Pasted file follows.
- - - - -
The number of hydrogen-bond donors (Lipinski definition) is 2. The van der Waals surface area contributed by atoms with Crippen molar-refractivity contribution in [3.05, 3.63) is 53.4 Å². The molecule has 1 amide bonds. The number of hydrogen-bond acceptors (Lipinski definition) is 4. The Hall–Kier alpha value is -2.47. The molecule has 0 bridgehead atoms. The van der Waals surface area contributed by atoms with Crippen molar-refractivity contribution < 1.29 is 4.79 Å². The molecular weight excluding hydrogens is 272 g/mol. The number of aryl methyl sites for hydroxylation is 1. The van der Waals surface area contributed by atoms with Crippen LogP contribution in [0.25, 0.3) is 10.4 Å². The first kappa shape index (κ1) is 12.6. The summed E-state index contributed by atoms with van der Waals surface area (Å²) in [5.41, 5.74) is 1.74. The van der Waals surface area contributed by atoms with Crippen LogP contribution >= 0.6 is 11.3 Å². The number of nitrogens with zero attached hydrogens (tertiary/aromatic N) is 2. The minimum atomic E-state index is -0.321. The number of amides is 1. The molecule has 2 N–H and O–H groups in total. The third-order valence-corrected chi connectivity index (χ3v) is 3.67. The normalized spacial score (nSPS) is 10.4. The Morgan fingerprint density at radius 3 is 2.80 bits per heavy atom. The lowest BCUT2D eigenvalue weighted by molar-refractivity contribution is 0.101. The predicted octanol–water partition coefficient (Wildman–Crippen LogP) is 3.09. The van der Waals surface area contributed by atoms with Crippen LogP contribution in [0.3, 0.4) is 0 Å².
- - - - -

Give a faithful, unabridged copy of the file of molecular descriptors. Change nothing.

The number of hydrogen-bond donors (Lipinski definition) is 2. The van der Waals surface area contributed by atoms with Crippen molar-refractivity contribution in [3.05, 3.63) is 53.4 Å². The molecule has 1 amide bonds. The number of hydrogen-bond acceptors (Lipinski definition) is 4. The Hall–Kier alpha value is -2.47. The molecule has 0 bridgehead atoms. The van der Waals surface area contributed by atoms with Crippen molar-refractivity contribution < 1.29 is 4.79 Å². The molecular weight excluding hydrogens is 272 g/mol. The number of aryl methyl sites for hydroxylation is 1. The van der Waals surface area contributed by atoms with Crippen LogP contribution in [0.25, 0.3) is 10.4 Å². The first kappa shape index (κ1) is 12.6. The summed E-state index contributed by atoms with van der Waals surface area (Å²) in [5.41, 5.74) is 1.74. The van der Waals surface area contributed by atoms with Crippen LogP contribution >= 0.6 is 11.3 Å². The number of nitrogens with zero attached hydrogens (tertiary/aromatic N) is 2. The minimum atomic E-state index is -0.321. The number of amides is 1. The molecule has 2 N–H and O–H groups in total. The third-order valence-corrected chi connectivity index (χ3v) is 3.67. The normalized spacial score (nSPS) is 10.4. The Morgan fingerprint density at radius 3 is 2.80 bits per heavy atom. The lowest BCUT2D eigenvalue weighted by molar-refractivity contribution is 0.101. The predicted octanol–water partition coefficient (Wildman–Crippen LogP) is 3.09. The van der Waals surface area contributed by atoms with Crippen LogP contribution in [0.3, 0.4) is 0 Å².